by Patrick Quaid, MCOptom, FCOVD, PhD
I believe that the difference between a good health care practitioner and an excellent one is that an excellent one knows when to get others involved.
The reality is that none of us is an expert on everything, so we need to find like-minded colleagues with different areas of expertise to benefit our patients, particularly when it comes to the complexities of concussion care. However, it can be difficult to figure out not only who should do what, but in what order.
Steps for treating concussion
After years of working collaboratively with other professionals, here is my take on how to best treat concussion patients:
Rest. For most concussion patients, there should be a period of rest immediately following an acute head injury. However, this “rest” should be a week or two, not several months, as has been previously espoused.
Start with the neck and back. When symptoms persist beyond that initial rest period, I like to first ensure that we stabilize the larger muscles in the body so they can “teach” smaller muscles how to move. Therapy of any kind will be more effective if patients are sleeping well and can ambulate with relative ease. At this stage, one might consider involving chiropractic, physical therapy/physiotherapy, neuromuscular specialists or even a dentist who specializes in treating temporomandibular joint disorder.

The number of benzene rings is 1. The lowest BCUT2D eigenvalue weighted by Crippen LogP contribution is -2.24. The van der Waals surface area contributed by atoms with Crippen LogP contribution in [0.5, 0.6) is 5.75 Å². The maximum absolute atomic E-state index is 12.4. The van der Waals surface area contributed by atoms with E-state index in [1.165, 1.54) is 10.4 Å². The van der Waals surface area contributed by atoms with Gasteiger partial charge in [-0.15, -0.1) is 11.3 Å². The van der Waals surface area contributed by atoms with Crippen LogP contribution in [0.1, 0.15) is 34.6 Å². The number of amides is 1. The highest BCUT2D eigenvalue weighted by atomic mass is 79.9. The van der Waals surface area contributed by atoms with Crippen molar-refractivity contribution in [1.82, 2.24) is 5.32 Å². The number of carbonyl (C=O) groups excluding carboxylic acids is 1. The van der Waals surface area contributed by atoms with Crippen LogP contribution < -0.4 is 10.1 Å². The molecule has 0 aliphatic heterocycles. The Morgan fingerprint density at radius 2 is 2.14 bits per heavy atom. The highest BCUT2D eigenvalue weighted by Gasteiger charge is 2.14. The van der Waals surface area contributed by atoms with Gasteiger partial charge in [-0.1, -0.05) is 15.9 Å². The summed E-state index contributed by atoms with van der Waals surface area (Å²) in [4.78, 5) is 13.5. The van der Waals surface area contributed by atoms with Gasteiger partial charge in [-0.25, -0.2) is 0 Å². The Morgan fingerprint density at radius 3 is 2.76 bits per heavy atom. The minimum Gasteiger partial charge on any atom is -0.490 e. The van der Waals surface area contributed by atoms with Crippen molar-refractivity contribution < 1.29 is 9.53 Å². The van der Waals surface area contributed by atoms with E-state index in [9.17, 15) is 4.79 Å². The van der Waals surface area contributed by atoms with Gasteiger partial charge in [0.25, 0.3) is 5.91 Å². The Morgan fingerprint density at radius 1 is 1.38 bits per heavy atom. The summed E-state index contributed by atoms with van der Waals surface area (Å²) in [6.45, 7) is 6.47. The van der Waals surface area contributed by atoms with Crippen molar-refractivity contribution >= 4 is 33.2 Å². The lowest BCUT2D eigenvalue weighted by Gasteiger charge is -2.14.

Neuro-optometric assessment. Within 3 to 4 weeks of the injury, the patient should have a neuro-optometric assessment to diagnose any visual problems contributing to their symptoms. Vision is by far the dominant sense. Consider this: There are 1.2 million ganglion cells (a type of neuron) in each optic nerve, but only about 30,000 ganglion cells for each ear. Call me biased, but the anatomy is telling us something here.
Once diagnosed, patients can be treated as needed with tints, yoked prism, binasal occlusion and vision therapy as needed by the neuro-optometrist.
Vestibular assessment. The vestibular system develops at just 48 days gestation and is extremely important for human development and healthy function. Most concussion patients with dizziness or balance issues actually don’t have otic (ear) or vestibular problems. Vertigo, on the other hand of course, is indeed a vestibular issue. In dizziness, rather, there is essentially an underlying issue or a basic mismatch between vision and vestibular inputs.